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History of Saint Andrew's Church, Saint John, New Brunswick 
by David Russell Jack

1913 book reveals much church history


Here it was a beautiful day in May, just perfect for going fishing in the brook, but Mum had other plans for us. I had the hated task of dusting everything in the livingroom and cleaning the kitchen windows. Cliff was to cut off the crusts of the sandwiches Mum was making and then he was to put icing on the cupcakes.

Once the sandwiches were arranged on the tray, they were covered with a damp dishcloth and wax paper and put in the outside pantry.

Not a speck of dirt was to be found in the house when the folk on the committee to plan the church anniversary service arrived at eight o'clock.

Mum told us to stay in the other room while the meeting took place. She did not want to hear a sound from us. She suggested we play Snakes and Ladders.

All went well for the first hour - then I suggested to Cliff we sit by the hall door and eavesdrop. From what we heard, it seemed they wanted to have a really good preacher and some special music to attract former members of the congregation as well as people from other churches.

Cliff whispered that maybe they should ask Wilf Carter to come. I could visualize him standing at the front of the church with guitar, cowboy boots and cowboy hat. It struck me as funny and I started to giggle. We did not realize a hush had fallen over the discussion in the livingroom until the hall door opened and there stood Mum glaring at us as we lay on the floor giggling louder than we knew.

I wonder if any of the children of Saint Andrew's Church in Saint John were listening while a committee planned the 123rd anniversary service in 1907? The guest speaker was the Reverend C.W. Gordon, pastor of St. Stephen's church in Winnipeg. To thousands of Saint Johners he was known for his high position in the literary world as Ralph Connor, author of such stirring tales as The Man from Glengarry, Black Rock and The Prospector.

On Friday, May 31, 1907, his series of lectures, addresses and sermons opened with an evening at the Opera House. On Sunday, June 2, he preached at both services at Saint Andrew's Church.

This is just one of the many events that was documented by David Russell Jack in the 400-page book, History of Saint Andrew's Church, Saint John, New Brunswick that he compiled for publication in 1913.

Not only is this book filled with information, photos of ministers and parishioners but it has biographical sketches of a few of those who were prominent at various dates in the work of the church.

William Emslie was a Scotch shoemaker or cobbler. "His purse strings were always loosened, and the contents freely given to the hungry and suffering."

James Gordon Forbes was born May 10, 1837, in Pictou County, N.S. He taught school at Kouchibouguac in the late 1850s. He studied in the law office of Judge Wedderburn and went into the law business with William H. Sinnott.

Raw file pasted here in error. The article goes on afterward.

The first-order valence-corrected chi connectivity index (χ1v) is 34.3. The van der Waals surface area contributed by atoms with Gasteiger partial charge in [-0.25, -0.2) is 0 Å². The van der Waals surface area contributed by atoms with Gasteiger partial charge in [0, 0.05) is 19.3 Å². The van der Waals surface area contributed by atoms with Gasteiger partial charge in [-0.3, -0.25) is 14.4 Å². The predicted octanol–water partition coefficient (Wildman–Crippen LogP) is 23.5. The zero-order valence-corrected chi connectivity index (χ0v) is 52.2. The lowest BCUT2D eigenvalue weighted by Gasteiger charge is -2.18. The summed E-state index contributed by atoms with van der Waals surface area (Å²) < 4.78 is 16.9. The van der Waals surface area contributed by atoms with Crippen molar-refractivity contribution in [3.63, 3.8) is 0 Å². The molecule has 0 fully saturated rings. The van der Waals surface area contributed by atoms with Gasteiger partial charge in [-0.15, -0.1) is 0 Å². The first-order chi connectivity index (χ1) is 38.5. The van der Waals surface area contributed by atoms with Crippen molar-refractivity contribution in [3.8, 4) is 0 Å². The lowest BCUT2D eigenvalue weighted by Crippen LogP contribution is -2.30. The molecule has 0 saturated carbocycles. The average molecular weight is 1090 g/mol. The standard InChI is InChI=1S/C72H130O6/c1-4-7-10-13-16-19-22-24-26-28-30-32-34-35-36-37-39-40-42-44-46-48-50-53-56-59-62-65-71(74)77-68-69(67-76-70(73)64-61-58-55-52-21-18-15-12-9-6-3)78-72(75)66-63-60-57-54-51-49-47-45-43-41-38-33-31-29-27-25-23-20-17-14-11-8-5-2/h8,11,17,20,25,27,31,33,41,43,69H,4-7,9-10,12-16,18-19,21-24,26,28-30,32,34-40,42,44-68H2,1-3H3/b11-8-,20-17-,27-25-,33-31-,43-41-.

The idea for a history of the church came from Rev. David Lang, who suggested a history of the church be published for the 125th anniversary in 1909. The book was not published until 1913 but when one delves into the amount of material, one realizes this delay proved advantageous to generations to come.


Query 1546: Mason: Samuel Mason belonged to the Loyal Artillery of Saint John in 1795. He died in 1827 in Saint John. He was born in England about 1761. I'm looking for information about his family, wife and children.
124 Providence Blvd.
Kendall Park, NJ
08824, USA

Query 1547: Gallagher - Gibbons: Looking for death of Bernard Gallagher 1815-1863 who arrived in Saint John, N.B., from Mount Charles, Donegal, Ireland in 1863. He died of cholera soon after his arrival. His wife Anne Gibbons arrived in 1864 with their 11 children and she died March 18, 1879.
61 Somerset, Baie D'Urfe
Quebec, Canada, H9X 2V8

Query 1548: Woodworth - Blackmore - Pineo: I am researching the family of Walter Woodworth of Scituate, Mass. Our research project is stuck on William Woodworth, born circa 1731 at Lebanon, Ct. putative son of Jedediah Woodworth. He was one of the grantees at Cornwallis, N.S., in 1760. He arrived with a son born 1755, and wife Sarah Blackmore and left several children. Sarah died in 1767 and William disappears from records. His son married Mercy Pineo and had many children at Cornwallis 1779 to 1808. There was a William Woodworth recorded at Newtown, N.B., 1783 with wife and three children living in poor log home, who arrived from Cornwallis. Is he the father William, born 1731, or is he the son William born 1755, or someone else? There was also William Woodworth with a grant of 200 acres at Richmond, Woodstock Parish, 1822. Any help or guidance that can be offered will be most appreciated.

Query 1549: Hatfield Point: Does anyone know how Hatfield Point in Kings County got its name?
1640 Morris Ave., RR#1 Peterborough
ON, Canada, K9J 6X2.

Query 1550: Sloan - Duffy: I am seeking information on Henry Sloan born circa 1816 in Ireland and his wife Louisa Duffy, born circa 1821 in Ireland, residence in 1851 in Simonds Parish, Saint John County.
76 South Street, Cottingham
East Yorkshire, England HU16 4AT

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Ruby M. Cusack is a genealogy buff living in New Brunswick, Canada. Send your New Brunswick genealogical queries to her at:  Please put "Query" followed by the surnames in your query as the subject of your e-mail. For more information on submitting queries, visit
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